Faecal androgen concentrations in adult male spotted hyaenas, Crocuta crocuta, reflect interactions with socially dominant females

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Abstract

Androgens influence many physiological processes in male vertebrates and have been linked to variation in aggression and reproductive behaviour in many species. This study examined relationships between social behaviour and androgens excreted by adult male spotted hyaenas. In this species, males rarely direct reproductive aggression towards other males, but they actively court females that are socially dominant to them. We tested whether intersexual interactions were associated with elevated androgens in adult males. We combined behavioural data collected over 7 years from one large clan in Kenya with analysis of faecal androgens (fA) to determine which of the following were the best predictors of fA concentrations in males: social rank, tenure in the clan, courtship, association with females in particular reproductive states, reproductive aggression among males or nonreproductive aggression among males. We found no systematic influence of age or social status on fA in either adult natal or immigrant males. Concentrations of fA were greater in immigrants when they courted females than at other times, and greater fA concentrations were also associated with male-male aggression involving defence of a female but not with male-male aggression occurring in other contexts. fA concentrations in immigrants were also positively correlated with degree of association with females near the time of conception, but not with lactating females. These findings suggest that androgen concentrations in immigrant male hyaenas are more related to interactions with attractive females than to competitive male interactions. The most important challenge to adult males may be interacting with attractive females to which males are socially subordinate.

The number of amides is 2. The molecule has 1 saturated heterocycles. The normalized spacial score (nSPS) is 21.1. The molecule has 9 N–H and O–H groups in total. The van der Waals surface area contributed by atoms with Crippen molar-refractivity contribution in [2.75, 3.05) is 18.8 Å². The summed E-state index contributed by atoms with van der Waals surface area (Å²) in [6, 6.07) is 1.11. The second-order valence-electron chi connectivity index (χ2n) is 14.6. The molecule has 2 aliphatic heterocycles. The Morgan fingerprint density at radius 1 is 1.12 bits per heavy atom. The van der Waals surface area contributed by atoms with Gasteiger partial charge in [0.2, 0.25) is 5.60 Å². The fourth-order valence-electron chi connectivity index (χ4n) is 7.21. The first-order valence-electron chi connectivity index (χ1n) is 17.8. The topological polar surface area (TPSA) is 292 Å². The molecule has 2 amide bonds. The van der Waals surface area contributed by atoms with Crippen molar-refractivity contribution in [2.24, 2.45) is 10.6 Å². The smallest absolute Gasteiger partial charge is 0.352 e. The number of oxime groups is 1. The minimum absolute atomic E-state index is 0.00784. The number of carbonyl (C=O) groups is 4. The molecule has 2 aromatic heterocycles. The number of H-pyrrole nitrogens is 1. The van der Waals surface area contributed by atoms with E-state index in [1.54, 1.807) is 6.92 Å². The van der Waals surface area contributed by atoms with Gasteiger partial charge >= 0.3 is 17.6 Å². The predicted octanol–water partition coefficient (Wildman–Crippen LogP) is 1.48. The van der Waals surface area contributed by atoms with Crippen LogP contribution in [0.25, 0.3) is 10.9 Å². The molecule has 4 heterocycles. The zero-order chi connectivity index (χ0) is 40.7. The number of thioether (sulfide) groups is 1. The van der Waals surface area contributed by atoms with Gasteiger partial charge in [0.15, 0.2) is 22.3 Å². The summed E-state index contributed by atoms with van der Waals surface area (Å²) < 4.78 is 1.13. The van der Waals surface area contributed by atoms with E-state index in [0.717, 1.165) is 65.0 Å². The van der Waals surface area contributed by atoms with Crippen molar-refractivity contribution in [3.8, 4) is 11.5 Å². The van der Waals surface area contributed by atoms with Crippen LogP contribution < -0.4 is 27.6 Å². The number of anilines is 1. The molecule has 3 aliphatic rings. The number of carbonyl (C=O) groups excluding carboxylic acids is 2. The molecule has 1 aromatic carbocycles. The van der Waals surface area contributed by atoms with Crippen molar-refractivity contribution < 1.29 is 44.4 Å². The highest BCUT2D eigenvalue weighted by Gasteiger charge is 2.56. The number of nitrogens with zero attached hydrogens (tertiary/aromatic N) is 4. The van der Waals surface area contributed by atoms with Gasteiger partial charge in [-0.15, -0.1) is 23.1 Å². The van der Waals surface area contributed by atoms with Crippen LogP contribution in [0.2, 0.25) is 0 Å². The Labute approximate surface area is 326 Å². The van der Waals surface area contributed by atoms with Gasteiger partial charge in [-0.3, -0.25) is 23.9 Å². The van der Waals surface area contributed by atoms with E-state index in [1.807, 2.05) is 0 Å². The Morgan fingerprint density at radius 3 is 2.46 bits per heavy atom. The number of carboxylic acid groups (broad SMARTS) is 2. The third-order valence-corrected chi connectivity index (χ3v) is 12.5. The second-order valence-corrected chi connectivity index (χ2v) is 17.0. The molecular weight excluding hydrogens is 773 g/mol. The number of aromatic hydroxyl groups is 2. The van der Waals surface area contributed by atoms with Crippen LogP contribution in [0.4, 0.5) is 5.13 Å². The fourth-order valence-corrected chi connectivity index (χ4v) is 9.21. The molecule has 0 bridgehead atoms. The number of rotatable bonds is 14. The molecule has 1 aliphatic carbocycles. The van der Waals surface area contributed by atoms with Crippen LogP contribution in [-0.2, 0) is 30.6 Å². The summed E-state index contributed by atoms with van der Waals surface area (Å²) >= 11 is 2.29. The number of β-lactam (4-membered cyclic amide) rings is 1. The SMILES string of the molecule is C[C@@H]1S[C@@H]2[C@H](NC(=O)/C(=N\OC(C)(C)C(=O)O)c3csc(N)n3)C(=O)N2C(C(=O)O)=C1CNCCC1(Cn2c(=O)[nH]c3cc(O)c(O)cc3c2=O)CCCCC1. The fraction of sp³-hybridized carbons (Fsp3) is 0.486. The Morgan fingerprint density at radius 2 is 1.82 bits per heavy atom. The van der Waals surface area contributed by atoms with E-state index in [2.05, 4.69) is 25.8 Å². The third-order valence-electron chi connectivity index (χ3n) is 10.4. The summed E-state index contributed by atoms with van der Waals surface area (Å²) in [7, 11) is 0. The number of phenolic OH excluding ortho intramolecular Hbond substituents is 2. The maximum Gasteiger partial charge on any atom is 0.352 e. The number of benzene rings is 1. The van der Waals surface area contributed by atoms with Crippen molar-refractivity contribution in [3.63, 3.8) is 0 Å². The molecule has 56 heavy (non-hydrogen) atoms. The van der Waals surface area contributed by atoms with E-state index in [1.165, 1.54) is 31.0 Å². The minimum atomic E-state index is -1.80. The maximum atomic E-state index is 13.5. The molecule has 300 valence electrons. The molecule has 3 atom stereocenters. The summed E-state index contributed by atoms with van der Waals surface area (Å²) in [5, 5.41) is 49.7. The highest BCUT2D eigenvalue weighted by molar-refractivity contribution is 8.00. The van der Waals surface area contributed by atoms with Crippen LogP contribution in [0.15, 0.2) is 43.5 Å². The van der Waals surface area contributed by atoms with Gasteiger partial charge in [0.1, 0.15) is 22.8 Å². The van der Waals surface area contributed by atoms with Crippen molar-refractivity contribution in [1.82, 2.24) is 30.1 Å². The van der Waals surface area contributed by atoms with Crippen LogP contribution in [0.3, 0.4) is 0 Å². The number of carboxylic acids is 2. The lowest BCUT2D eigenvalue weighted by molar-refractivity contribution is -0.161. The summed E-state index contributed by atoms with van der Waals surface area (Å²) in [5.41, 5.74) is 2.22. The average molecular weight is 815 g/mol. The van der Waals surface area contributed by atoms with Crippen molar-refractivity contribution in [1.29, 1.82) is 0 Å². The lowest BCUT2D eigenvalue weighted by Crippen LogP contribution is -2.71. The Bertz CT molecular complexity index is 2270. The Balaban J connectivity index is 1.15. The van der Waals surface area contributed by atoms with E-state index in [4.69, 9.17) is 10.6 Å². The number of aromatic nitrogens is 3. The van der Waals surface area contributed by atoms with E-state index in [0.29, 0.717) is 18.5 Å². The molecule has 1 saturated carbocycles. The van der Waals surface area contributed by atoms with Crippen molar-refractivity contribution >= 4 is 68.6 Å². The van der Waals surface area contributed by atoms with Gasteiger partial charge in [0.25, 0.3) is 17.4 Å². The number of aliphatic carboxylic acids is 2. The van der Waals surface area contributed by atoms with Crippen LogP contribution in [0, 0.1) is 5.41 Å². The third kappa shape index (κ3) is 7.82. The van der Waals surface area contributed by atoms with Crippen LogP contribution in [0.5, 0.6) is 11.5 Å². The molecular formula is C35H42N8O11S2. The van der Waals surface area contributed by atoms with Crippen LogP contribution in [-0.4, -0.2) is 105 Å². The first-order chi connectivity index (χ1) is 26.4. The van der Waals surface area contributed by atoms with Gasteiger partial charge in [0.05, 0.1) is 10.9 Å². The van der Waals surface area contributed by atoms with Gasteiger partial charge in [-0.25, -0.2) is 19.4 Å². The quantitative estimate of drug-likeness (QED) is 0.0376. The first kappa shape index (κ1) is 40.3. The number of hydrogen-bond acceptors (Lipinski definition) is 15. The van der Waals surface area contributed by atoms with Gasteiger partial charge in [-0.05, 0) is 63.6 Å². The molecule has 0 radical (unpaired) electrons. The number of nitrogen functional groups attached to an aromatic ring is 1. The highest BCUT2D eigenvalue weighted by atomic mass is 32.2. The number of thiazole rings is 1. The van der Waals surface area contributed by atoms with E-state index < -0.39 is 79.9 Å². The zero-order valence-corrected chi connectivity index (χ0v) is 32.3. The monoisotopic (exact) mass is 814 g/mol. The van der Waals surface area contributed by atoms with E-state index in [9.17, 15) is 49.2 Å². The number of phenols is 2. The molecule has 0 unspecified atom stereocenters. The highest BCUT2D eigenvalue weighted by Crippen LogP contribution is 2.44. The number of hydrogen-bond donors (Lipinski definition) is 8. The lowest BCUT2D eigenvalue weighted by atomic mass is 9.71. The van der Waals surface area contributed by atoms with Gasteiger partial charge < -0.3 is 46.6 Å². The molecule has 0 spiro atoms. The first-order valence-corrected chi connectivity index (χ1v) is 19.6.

Original languageEnglish (US)
Pages (from-to)27-37
Number of pages11
JournalAnimal Behaviour
Volume71
Issue number1
DOIs
Publication statusPublished - Jan 1 2006

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ASJC Scopus subject areas

  • Ecology, Evolution, Behavior and Systematics
  • Animal Science and Zoology

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